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Roy Udeh-Ubaka: His 10 photos of Owerri, and His Photography Life

Here is Roy Udeh-Ubaka, one of the photographers whose photos made it into the best photos shot at the just concluded Owerri Photo Walk. His 10 best photos and a short interview we did of him is here. Enjoy.

1. How was this journey?  How did you actually encounter photography or how did photography encounter you?

I was 7 the first time I owned a camera, it was a gift from my uncle, a miniature camera that I often wonder now if it was actually real. Skip to many years later when started using a camera phone -this defined photography for me. It taught me the little I know today about angles. To take a photograph is to participate in a person's or thing's mortality, vulnerability, mutability, and this for me stand the paradigm of my love for photography. So maybe photograph found me at the age of 7, maybe I requested for a camera before it was given to me, I don't remember. But I simply like to think we were destined to encounter and fall in love with each other.

2. Where do you think is your best area? Do you enjoy street photography more than the rest?

Street photography can be somewhat broad. I like to think of myself as a nature photographer. I love taking photos of flowers, trees, birds in the sky, the setting sun, nature generally. There are mostly found in the streets, so maybe in a broader sense, I could also pass for a street photographer.

3. Would you like to study photography in school or something like that?

 Oh, certainly. I just recently began an online education on photography and editing. These two things work hand-in-hand, and it's something I would very much like to explore better. Perhaps someday, I would have the opportunity of doing it more professionally.

4. Do you have photographers who you look up to?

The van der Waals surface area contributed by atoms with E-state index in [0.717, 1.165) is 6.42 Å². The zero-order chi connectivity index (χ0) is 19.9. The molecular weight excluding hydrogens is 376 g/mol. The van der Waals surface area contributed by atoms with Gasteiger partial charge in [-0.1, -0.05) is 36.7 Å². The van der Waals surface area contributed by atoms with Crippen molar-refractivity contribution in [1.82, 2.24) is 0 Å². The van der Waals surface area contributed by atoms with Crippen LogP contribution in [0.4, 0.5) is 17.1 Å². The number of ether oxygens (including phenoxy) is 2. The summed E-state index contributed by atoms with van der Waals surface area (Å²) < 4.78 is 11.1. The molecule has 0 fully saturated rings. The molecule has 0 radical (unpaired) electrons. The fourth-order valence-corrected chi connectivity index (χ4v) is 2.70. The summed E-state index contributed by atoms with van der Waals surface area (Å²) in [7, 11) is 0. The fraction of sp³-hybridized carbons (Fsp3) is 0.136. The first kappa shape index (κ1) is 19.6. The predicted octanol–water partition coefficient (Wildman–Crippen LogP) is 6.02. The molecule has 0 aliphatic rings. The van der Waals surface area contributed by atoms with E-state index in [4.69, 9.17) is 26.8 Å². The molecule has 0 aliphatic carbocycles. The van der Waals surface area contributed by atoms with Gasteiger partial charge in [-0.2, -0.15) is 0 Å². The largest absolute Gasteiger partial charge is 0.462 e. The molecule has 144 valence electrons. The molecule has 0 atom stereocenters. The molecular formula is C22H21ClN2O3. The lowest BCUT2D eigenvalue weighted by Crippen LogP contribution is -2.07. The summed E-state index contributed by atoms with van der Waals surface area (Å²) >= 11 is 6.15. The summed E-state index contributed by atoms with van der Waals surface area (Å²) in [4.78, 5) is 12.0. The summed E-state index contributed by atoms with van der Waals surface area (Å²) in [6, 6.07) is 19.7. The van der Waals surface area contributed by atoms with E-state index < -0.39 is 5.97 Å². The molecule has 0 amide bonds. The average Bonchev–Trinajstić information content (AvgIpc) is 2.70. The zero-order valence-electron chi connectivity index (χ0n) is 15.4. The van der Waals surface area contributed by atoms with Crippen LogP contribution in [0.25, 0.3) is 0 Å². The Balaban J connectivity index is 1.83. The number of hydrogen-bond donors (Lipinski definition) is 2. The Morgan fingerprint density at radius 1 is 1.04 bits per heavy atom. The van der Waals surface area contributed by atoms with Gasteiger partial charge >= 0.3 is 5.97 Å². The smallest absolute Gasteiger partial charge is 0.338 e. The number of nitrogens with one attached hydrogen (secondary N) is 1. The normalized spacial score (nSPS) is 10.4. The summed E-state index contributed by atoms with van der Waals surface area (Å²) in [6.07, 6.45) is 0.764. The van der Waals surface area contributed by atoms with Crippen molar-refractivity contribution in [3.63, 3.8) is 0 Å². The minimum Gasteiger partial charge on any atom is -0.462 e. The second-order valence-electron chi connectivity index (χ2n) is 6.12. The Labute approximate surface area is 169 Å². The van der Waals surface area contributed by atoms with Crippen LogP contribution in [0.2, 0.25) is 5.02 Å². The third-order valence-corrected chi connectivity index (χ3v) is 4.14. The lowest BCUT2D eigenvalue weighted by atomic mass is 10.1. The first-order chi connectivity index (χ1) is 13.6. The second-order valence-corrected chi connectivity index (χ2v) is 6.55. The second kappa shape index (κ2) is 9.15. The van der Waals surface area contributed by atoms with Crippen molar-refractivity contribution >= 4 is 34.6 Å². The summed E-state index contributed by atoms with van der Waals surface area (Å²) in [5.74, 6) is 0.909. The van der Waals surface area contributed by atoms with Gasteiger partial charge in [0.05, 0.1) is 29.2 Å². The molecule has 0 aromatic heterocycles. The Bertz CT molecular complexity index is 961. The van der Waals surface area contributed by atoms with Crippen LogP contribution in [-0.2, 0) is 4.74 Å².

Strange thing is, there are several nature photographers out there, but the ones I look up to are of much different esthetics. There is the very well renowned Obi Somto, the delectable TY Bello, my dearest Emmanuel Oyeleke, and of course, the god himself, Kelechi Amadi-Obi. And how can I forget my favorite TJ Benson. These people define Photography for me each day.

5. What and what inspires your photography? 

I would say my mood is major. Because I often feel one with nature, I take long walks when I feel disconnected from most things and have to clear my head, and I never do this without my camera. I take photos of things around me, the flowers that pattern the streets, the golden circle of the setting sun, and sometimes children playing in the field. I like to tell stories with my photos, mostly as it pertains to my feelings at the time. And I sometimes find in these photos memories that have been suppressed for far too long. In my opinion, Photography testifies to time's relentless melt.

6. What would you say about the just concluded Owerri PhotoWalk that got these pictures for you.

Owerri is a beautiful place. This really changed my perception of it. Before the walk, I had a single story of Owerri, it was a story I referred to as "Night Life". I assumed Owerri was simply made for "Jolly", a place where nothing but night parties and clubs were primary, and drivers drove around recklessly because there were simply drunk or excruciatingly impatient, and with very little regard for developing the city's basic amenities. But this walk severed as an eye-opener. I got to see the beautiful places the city contained, the road's connectivity, the waterfall. Owerri is beautiful. And though my previous story of the city was not entirely untrue, I learnt that it was much more than just that. I hope to see more of it next year.

7. How much did you get your first camera 😃


My first camera was a Nikon Coolpix L830, a portable camera that could zoom all the way to ends of the world. Lol! I got it for 48,500 which was a little over $200 at the time.


  1. I am exceedingly impressed by Roy's discovery of 'newOwerri' contrary to his previous perception, I may not have observed though the objects have no labels or captions.


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